"The best Pancakes": Food and Drink in History's Guide to Shrove Tuesday
This blog includes temporary free access to The English House-wife (1631) until 25th March 2022. Click the image below or access the document here.
Shrove Tuesday is fast approaching, so what better time to reach into Food and Drink in History for some historic pancake recipes? Those hoping for a more traditional Pancake Day can consult Gervase Markhamâs 1631 edition of The English House-wife. Amongst other recipes âfor griefe in the Stomackeâ, âto eate away dead fleshâ and âto take away Scarres of the Small-poxeâ sits Markhamâs method for âthe best Pancakesâ.
Unlike more modern cookbooks, Markham eschewed precise measurements, timings and temperatures in favour of more loose instruction. His recipe calls for âtwo or three eggesâ, âa pretty quantity of fair running waterâ and an unspecified amount of cloves, mace, cinnamon and nutmeg, before the batter is made âthicke as you thinke good with fine Wheate-flowerâ. To Markhamâs credit, he does caveat the volume by stating that âmuch of it was a Manuscript which many yeeres agon belonged to an Honourable Countesseâ â possibly an attempt to distance himself from the somewhat vague nature of the recipes.
For a slightly more flamboyant feast, readers might delve into the Julia Child collection from Schlesinger Library. 2022 marks 60 years since the pilot episodes of Childâs pioneering television cooking show, The French Chef, aired on WGBH. One of the first cookery programmes on American television, it capitalised on the success of Childâs co-authored book Mastering the Art of French Cookery and, like its predecessor, inspired the US public to try French recipes at home. Copies of scripts for the pilot episodes give a sense of the programmeâs approachable, accessible style. Child guides the viewer through each step of preparing her dishes, with encouraging remarks throughout. âIâd like to be with you when you make your first omelette!â, she said in her closing piece of the first episode, âDo one right away, while all this is fresh in your mind and eye. Itâs fun.â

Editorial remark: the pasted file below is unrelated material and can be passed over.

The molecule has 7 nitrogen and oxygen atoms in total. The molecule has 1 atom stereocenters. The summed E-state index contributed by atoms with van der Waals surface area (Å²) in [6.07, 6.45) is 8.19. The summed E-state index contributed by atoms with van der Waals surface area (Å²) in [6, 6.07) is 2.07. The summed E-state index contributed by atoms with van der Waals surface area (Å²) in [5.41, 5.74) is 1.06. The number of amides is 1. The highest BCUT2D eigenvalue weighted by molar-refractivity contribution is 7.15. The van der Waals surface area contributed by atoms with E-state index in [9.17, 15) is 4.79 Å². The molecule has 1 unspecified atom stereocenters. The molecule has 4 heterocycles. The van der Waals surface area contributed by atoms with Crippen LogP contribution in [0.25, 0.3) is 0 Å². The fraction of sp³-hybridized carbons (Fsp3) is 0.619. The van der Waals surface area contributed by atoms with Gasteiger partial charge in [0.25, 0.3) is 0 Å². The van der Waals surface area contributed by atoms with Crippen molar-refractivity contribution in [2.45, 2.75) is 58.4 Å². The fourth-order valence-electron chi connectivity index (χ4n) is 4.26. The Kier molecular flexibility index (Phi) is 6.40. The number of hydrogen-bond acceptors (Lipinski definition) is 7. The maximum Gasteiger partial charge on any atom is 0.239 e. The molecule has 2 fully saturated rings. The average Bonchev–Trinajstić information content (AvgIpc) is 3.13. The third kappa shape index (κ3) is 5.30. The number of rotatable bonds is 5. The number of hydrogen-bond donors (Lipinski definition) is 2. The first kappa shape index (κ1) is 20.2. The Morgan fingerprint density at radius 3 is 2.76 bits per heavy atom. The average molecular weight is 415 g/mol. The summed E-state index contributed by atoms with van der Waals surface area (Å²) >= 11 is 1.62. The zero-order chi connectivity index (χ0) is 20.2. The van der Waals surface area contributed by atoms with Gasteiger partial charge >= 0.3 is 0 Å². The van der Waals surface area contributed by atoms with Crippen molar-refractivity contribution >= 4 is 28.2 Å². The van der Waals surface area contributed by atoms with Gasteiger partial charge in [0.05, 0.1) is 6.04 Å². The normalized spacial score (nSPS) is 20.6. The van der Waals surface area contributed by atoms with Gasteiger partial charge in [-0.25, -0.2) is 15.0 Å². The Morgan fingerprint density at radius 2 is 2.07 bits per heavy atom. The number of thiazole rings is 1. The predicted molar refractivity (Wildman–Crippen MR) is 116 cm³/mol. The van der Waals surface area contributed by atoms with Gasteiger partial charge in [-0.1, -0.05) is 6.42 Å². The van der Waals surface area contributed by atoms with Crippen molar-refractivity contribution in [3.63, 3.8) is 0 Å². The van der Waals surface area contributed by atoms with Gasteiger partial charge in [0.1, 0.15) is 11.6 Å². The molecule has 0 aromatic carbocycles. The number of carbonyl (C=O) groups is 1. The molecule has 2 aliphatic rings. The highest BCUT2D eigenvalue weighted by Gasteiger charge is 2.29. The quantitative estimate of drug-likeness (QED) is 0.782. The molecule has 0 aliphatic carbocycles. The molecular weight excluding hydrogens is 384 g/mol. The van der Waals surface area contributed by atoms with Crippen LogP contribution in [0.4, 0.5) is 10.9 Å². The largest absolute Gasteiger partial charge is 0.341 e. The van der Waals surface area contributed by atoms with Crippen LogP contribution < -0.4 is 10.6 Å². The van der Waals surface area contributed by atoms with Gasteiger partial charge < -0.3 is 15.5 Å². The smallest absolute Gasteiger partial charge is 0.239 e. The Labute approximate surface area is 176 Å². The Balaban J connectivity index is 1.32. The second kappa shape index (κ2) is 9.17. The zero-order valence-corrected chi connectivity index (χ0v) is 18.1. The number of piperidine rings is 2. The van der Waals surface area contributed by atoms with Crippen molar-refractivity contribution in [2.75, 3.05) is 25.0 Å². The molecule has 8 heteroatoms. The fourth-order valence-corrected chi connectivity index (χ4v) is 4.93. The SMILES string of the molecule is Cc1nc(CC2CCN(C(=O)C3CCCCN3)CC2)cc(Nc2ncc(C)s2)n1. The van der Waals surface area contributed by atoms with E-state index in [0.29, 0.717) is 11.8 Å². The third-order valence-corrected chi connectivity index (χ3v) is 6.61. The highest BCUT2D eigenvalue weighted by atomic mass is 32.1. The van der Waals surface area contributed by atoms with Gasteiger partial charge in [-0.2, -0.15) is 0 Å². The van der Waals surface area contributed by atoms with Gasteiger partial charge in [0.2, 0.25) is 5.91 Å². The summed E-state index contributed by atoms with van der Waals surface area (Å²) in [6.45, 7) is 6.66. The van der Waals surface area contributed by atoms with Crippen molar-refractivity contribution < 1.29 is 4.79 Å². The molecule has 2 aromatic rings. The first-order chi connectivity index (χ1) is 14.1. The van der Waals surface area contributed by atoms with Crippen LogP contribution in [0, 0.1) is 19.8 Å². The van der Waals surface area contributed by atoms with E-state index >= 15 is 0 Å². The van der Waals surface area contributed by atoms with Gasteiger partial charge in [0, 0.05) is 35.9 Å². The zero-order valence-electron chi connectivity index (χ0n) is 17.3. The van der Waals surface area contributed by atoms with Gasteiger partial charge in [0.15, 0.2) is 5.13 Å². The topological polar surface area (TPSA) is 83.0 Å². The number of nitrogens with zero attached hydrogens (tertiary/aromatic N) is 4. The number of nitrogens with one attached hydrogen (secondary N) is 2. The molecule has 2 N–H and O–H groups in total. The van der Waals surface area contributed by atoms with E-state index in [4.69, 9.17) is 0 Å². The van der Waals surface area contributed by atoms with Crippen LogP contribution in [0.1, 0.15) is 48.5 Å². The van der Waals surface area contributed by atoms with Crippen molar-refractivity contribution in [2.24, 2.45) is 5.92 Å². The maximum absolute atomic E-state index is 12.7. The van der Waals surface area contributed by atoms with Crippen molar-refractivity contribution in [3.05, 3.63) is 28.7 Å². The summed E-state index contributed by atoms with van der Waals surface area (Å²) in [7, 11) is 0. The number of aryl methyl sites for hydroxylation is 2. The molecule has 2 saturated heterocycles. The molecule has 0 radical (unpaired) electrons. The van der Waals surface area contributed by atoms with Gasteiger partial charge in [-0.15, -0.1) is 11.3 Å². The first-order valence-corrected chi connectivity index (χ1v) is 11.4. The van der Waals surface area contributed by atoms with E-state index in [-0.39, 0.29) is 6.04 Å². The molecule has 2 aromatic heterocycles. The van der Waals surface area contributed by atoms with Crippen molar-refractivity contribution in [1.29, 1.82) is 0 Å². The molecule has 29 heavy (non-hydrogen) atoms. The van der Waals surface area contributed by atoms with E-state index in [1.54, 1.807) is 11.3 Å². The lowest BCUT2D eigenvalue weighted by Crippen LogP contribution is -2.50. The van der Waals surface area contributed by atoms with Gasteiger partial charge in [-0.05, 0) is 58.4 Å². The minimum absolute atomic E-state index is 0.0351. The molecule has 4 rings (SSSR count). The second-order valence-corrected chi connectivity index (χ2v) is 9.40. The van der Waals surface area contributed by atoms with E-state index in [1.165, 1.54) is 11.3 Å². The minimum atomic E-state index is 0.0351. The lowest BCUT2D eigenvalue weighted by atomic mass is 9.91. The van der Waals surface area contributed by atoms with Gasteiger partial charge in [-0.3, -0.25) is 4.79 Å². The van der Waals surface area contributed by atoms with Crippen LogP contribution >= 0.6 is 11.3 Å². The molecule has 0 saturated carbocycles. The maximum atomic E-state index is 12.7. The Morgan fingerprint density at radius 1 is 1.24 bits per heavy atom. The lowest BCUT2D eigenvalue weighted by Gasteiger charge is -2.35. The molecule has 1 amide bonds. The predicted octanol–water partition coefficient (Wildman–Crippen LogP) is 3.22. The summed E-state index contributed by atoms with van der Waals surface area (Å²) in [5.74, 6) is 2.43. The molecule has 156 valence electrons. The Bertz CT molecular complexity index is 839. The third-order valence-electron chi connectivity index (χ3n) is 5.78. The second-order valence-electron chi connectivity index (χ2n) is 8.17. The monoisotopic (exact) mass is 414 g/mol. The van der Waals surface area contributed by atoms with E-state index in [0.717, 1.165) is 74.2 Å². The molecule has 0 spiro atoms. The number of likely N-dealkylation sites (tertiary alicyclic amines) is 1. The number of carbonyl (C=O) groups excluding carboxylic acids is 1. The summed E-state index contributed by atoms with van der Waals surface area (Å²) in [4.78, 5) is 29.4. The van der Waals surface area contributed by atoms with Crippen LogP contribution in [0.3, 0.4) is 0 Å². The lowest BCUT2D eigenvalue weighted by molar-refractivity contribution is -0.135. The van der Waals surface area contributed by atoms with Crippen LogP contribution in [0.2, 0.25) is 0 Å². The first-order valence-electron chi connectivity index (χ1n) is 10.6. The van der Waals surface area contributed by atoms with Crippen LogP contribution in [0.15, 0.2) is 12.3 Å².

Of course, The French Chef could hardly live up to its moniker without including the Breton classic dish, the crĂȘpe. A script for a French Chef demonstration in 1973 entitled âTriple Ententeâ contains recipes for a full three course menu: eggs in â what else? â aspic, fish in a brioche crust, and flaming crĂȘpes to finish. Although considerably more complex than Markhamâs traditional recipe, Childâs certainly could be said to embrace the Shrove Tuesday practice of using up indulgent, fatty ingredients before Lent. The walnut and kumquat-filled pancakes are laced with Cognac and a reasonable quantity of butter (Child once famously said âWith enough butter anything is goodâ). Child describes her CrĂȘpes FlambĂ©es in the script as âa flaming finish without table-top acrobaticsâ; they would undoubtedly make a showstopping, if very 70s, end to a Shrove Tuesday feast.